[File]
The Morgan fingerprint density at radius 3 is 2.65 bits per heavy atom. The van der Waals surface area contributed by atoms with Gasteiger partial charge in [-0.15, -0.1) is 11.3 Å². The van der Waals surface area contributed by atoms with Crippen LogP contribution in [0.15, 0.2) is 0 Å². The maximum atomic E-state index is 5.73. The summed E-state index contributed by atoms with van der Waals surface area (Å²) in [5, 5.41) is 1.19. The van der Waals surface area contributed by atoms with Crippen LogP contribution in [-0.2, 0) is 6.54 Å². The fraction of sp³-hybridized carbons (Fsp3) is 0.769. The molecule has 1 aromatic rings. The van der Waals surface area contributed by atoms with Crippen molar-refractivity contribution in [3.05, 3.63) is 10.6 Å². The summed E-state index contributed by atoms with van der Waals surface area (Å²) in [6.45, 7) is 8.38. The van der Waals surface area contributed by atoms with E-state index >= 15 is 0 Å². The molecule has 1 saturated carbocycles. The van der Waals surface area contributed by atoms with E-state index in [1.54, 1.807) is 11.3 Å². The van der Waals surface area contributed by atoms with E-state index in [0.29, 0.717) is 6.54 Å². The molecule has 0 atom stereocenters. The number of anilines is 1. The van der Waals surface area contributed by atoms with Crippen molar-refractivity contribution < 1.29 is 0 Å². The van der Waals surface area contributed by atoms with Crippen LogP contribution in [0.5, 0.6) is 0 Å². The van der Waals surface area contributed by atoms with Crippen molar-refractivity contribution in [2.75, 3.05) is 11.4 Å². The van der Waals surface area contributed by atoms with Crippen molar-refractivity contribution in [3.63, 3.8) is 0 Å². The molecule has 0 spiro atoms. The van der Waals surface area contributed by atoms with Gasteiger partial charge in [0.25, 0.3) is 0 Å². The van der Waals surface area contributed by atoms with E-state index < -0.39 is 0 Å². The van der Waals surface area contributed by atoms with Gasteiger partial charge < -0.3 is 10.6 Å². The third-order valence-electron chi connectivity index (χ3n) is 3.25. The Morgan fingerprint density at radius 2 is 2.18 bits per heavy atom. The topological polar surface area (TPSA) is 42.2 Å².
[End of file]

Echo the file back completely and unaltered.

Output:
The Morgan fingerprint density at radius 3 is 2.65 bits per heavy atom. The van der Waals surface area contributed by atoms with Gasteiger partial charge in [-0.15, -0.1) is 11.3 Å². The van der Waals surface area contributed by atoms with Crippen LogP contribution in [0.15, 0.2) is 0 Å². The maximum atomic E-state index is 5.73. The summed E-state index contributed by atoms with van der Waals surface area (Å²) in [5, 5.41) is 1.19. The van der Waals surface area contributed by atoms with Crippen LogP contribution in [-0.2, 0) is 6.54 Å². The fraction of sp³-hybridized carbons (Fsp3) is 0.769. The molecule has 1 aromatic rings. The van der Waals surface area contributed by atoms with Crippen molar-refractivity contribution in [3.05, 3.63) is 10.6 Å². The summed E-state index contributed by atoms with van der Waals surface area (Å²) in [6.45, 7) is 8.38. The van der Waals surface area contributed by atoms with E-state index >= 15 is 0 Å². The molecule has 1 saturated carbocycles. The van der Waals surface area contributed by atoms with E-state index in [1.54, 1.807) is 11.3 Å². The van der Waals surface area contributed by atoms with E-state index in [0.29, 0.717) is 6.54 Å². The molecule has 0 atom stereocenters. The number of anilines is 1. The van der Waals surface area contributed by atoms with Crippen molar-refractivity contribution < 1.29 is 0 Å². The van der Waals surface area contributed by atoms with Crippen LogP contribution in [0.5, 0.6) is 0 Å². The van der Waals surface area contributed by atoms with Crippen molar-refractivity contribution in [2.75, 3.05) is 11.4 Å². The van der Waals surface area contributed by atoms with Crippen molar-refractivity contribution in [3.63, 3.8) is 0 Å². The molecule has 0 spiro atoms. The van der Waals surface area contributed by atoms with Gasteiger partial charge in [0.25, 0.3) is 0 Å². The van der Waals surface area contributed by atoms with E-state index < -0.39 is 0 Å². The van der Waals surface area contributed by atoms with Gasteiger partial charge < -0.3 is 10.6 Å². The third-order valence-electron chi connectivity index (χ3n) is 3.25. The Morgan fingerprint density at radius 2 is 2.18 bits per heavy atom. The topological polar surface area (TPSA) is 42.2 Å².